New Delhi: Madhya Pradesh home minister Narottam Mishra has said that a ‘love jihad bill’, which includes five years of rigorous imprisonment for ‘violators’, will soon be introduced in the state assembly.
Until now, ‘love jihad’ was not a term recognised by any legal system in India. It was coined by Sangh parivar outfits to describe an imaginary Muslim conspiracy to convert unsuspecting Hindu women to Islam.
The charge will be cognizable and non-bailable, Mishra told reporters, according to a report in the Indian Express. The Bill will also have a provision that will make it necessary to notify the district collector a month in advance before formalising an inter-faith marriage.
“There will be provision to declare marriages taking place forcefully, out of fraud or by tempting someone, for religious conversion, null and void. Those assisting in committing this crime will also be considered a party to the crime,” Mishra said.
The Shivraj Singh Chouhan-led BJP government has previously indicated that it would enact legislation against “love jihad”. “Jihad will not be permitted in the name of love at any cost in the state. Necessary legal provisions will be made against love jihad,” the chief minister had said.
The BJP led governments in Haryana and Uttar Pradesh are also reportedly considering legal provisions against “love jihad” even though the right to marry a person of one’s choice is guaranteed under Article 21 of the constitution.
At a recent BJP election rally in Jaunpur, UP chief minister Yogi Adityanath, referring to a remark by the Allahabad high court that conversion “just for the purpose of marriage” was unacceptable, said his government was working to bring a strict law to curb incidents of “love jihad”.
However, Justice (Retd) Aditya Nath Mittal, chairperson of the Uttar Pradesh State Law Commission, had told The Hindu that if the state government sought to bring a ‘limited scope legislation’ restricting marriages between a Hindu and a Muslim in the garb of curbing ‘love jihad’, it would not stand in law.
The term was also raked up recently after a 21-year-old student was shot dead outside her college in Ballabgarh, Haryana last month. The victim’s family has alleged that the accused had been pressuring her to convert and marry him.
Patanjali founder Ramdev also called the murder a case of “love jihad” and said that “Public hanging of the accused alone can prevent reiteration of such crimes”.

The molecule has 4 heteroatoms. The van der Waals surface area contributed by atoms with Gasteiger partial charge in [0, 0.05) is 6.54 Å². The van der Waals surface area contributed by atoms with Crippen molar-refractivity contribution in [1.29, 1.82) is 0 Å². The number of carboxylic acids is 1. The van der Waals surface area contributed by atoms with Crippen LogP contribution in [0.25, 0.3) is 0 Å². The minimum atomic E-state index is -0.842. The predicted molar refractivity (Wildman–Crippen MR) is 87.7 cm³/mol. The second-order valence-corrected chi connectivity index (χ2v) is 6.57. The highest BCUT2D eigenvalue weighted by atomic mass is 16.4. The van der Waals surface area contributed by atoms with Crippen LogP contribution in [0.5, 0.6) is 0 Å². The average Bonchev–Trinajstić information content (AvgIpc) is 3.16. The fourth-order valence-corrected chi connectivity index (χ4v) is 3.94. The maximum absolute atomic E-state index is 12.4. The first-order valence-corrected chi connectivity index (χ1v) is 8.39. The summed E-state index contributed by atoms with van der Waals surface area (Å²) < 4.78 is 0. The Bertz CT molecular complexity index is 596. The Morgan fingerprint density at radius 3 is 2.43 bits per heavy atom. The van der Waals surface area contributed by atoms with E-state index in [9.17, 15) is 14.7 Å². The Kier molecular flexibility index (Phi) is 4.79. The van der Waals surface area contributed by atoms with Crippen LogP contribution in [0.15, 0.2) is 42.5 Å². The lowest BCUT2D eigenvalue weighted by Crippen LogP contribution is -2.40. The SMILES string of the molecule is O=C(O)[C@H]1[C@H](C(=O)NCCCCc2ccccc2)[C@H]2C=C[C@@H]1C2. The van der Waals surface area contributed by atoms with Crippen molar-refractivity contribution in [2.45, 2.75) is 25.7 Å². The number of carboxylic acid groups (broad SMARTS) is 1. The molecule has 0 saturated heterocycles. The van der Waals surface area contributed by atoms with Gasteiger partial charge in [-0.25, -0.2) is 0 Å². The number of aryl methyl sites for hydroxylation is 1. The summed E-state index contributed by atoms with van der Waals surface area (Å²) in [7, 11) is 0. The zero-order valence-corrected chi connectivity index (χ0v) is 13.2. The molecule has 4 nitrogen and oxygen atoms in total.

Karnataka chief minister B.S. Yediyurappa has also said that his government would take measures to end religious conversions in the name of “love jihad”.
“Young girls of the state are being lured in the name of love and money and are being converted to other religions, we have considered it seriously,” Yediyurappa said at a Bharatiya Janata party executive meeting. “After a thorough review, we will take a strong measure.”
Last month, the chairperson for the National Commission, Rekha Sharma, tweeted that she had discussed the “rise in love jihad cases” with Maharashtra Governor Bhagat Singh Koshyari. However, a query under the Right to Information Act revealed that the NCW did not maintain any data on “love jihad” cases.
Earlier this year, the Union Minister of State for Home G. Kishan Reddy said that the term ‘love jihad’ was not defined under the extant laws and no case of ‘love jihad’ had been reported by any of the central agencies. Reddy also said Article 25 of the constitution provides for the freedom to profess, practice and propagate religion subject to public order, morality and health.
The minister, however, said that two cases from Kerala involving inter-faith marriage had been probed by the National Investigation Agency (NIA). One over whether Hadiya, a Kerala woman, was forcibly converted by her husband before marriage. Despite repeated insistence by Hadiya that she had married of her own free will, the Kerala high court had annulled her marriage, only for it to have been eventually restored by the Supreme Court.
Writing for The Wire, N.C. Asthana had noted, “The spectre of ‘love jihad’ both communalises and criminalises a matter of personal choice between two consenting adults. Such laws, if passed, besides being ultra vires of the constitution, will also demonstrate how the legislative process could be deliberately abused to further a political agenda. It would be inherently immoral because it would seek to delegitimise something as sacred as love. It would be patriarchal and anti-women because it would treat Hindu women as ‘property’ of their men, and thus control their sexuality. It would be degrading to them because it would presume that they are so gullible that they could not be trusted upon to decide what is good for them in life.”